Not a MyNAP member yet? Register for a free account to start saving and receiving special member only perks. T he committee believes that assessments of technological literacy would benefit from—may even require—innovative approaches, especially for the capability dimension, for which test takers must demonstrate iterative problem-solving techniques typical of a design process. Even with thoughtfully developed paper-and-pencil assessments, it would be extremely difficult to assess this dimension.
Social scientists, public opinion polling organizations, and others interested in assessing what out-of-school experiences contribute to technological literacy have few tools at their disposal. In national-scale surveys, for example, it is customary to contact participants by telephone using various forms of random-digit dialing. However, response rates have dropped significantly recently because of the number of research surveys, the exponential increase in cell phone use, and other factors, raising concerns about the reliability and validity of survey data.
Free-choice learning environments, such as museums and science centers, are also struggling to find ways of measuring attitudinal changes and learning as a result of exposure to exhibits and other programs. The presentation strategies and analyses possible with computer-based methods would be, at best, impractical, and often, out of the question with traditional assessment methods. Computer-based methods could have several advantages over traditional methods. They could provide faster, more accurate scoring Bahr and Bahr,reduce test.
They could also be designed to meet the needs of special populations, including people with physical disabilities and people from diverse cultural or linguistic backgrounds Naglieri et al. However, there are legitimate concerns about using computers in educational testing. A potential limitation, of course, is the lack of computer literacy of the test population. Test takers—children or adults— who do not have at least a basic familiarity with computers and computer keyboarding may not perform as well as those who have at least basic computer skills Russell, In addition, requirements for computer memory and processing speeds, graphics quality, and bandwidth— for applications using the Internet—may pose significant cost and resource barriers.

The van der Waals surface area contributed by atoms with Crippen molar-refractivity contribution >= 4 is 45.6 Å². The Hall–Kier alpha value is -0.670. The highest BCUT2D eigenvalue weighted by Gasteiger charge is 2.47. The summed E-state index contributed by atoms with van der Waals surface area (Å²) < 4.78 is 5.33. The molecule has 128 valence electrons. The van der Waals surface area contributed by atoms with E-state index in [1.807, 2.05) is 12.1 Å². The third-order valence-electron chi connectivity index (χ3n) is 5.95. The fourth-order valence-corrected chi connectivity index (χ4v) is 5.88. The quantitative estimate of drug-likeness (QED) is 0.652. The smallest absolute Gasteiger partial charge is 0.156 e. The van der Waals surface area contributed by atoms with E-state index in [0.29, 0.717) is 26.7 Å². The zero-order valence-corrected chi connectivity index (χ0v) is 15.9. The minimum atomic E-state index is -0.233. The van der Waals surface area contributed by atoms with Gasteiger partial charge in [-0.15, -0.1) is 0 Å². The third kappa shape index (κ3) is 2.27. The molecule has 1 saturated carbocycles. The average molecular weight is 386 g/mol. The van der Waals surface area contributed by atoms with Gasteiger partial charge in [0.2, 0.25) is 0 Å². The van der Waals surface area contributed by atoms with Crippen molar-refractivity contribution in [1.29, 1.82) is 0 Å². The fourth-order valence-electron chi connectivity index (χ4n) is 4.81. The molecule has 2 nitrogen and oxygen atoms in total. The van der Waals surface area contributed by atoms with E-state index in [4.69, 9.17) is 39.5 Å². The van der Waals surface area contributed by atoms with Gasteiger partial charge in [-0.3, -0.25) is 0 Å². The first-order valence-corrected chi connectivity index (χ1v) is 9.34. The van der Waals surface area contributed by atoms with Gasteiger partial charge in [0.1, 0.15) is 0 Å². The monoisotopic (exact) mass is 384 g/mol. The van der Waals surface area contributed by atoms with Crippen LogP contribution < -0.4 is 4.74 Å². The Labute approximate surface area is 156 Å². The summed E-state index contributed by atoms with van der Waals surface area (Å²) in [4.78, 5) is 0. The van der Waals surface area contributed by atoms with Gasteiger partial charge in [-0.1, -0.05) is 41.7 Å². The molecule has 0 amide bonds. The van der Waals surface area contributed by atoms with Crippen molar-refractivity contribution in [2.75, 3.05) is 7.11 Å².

There are legitimate concerns about using computers in educational testing. Computer-based tests would be just as susceptible to cheating as traditional paper-and-pencil assessments, although the types of cheating and strategies for countering them may differ.
Why Technology-Based Assessments Fill an Important Role in Instruction
For example, someone other than the registered examinee could take the test or help answer questions on an assessment administered remotely online. To preclude this kind of cheating, authentication could be attempted using a biometric measure e. It is important to keep in mind that although computer technology could potentially increase testing flexibility, authenticity, efficiency, and accuracy, computer-based assessments must still be subject to the same defensible standards as paper-and-pencil assessments, particularly if the results are used to make important decisions.
The following discussion focuses on aspects of computer-based testing that offer significant potential benefits for the assessment of technological literacy. Computer-based, flexi-level, branching, and stratified adaptive testing have been investigated for more than 30 years Baker, ; Bunderson et al.
Research has been focused mostly on using interactive computer technology to select, in real time, specific items to present to individual. Incorrect responses evoke less difficult items in that dimension, whereas correct responses evoke increasingly difficult items until the standard error of estimate for that dimension oscillates regularly—within preset confidence levels— around a particular value.Other characteristics of performance-based assessments are that they are complex and time-bound.
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Performance-based activities can be challenging for students to complete. They need to understand from the beginning exactly what is being asked of them and how they will be assessed.
Examples and models may help, but it is more important to provide detailed criteria that will be used to assess the performance-based assessment. All criteria should be addressed in a scoring rubric. Observations are an important component and can be used to provide students with feedback to improve performance. There may be peer to peer student feedback. There could be a checklist or a tally to record student achievement. The goal of performance-based learning should be to enhance what the students have learned, not just have them recall facts.
The following six types of activities provide good starting points for assessments in performance-based learning. Art portfolios are for students who want to apply to art programs in college. The writing in a portfolio can be from any discipline or a combination of disciplines. The benefit of an activity like this is that it is something that grows over time and is therefore not just completed and forgotten.
A portfolio can provide students with a lasting selection of artifacts that they can use later in their academic career. Reflections may be included in student portfolios in which students may make a note of their growth based on the materials in the portfolio. Examples include dance, recital, dramatic enactment. There may be prose or poetry interpretation. Students must be provided time to address the demands of the activity; resources must be readily available and meet all safety standards.
Students should have opportunities to draft stage work and practice. Developing the criteria and the rubric and sharing these with students before evaluating a dramatic performance is critical.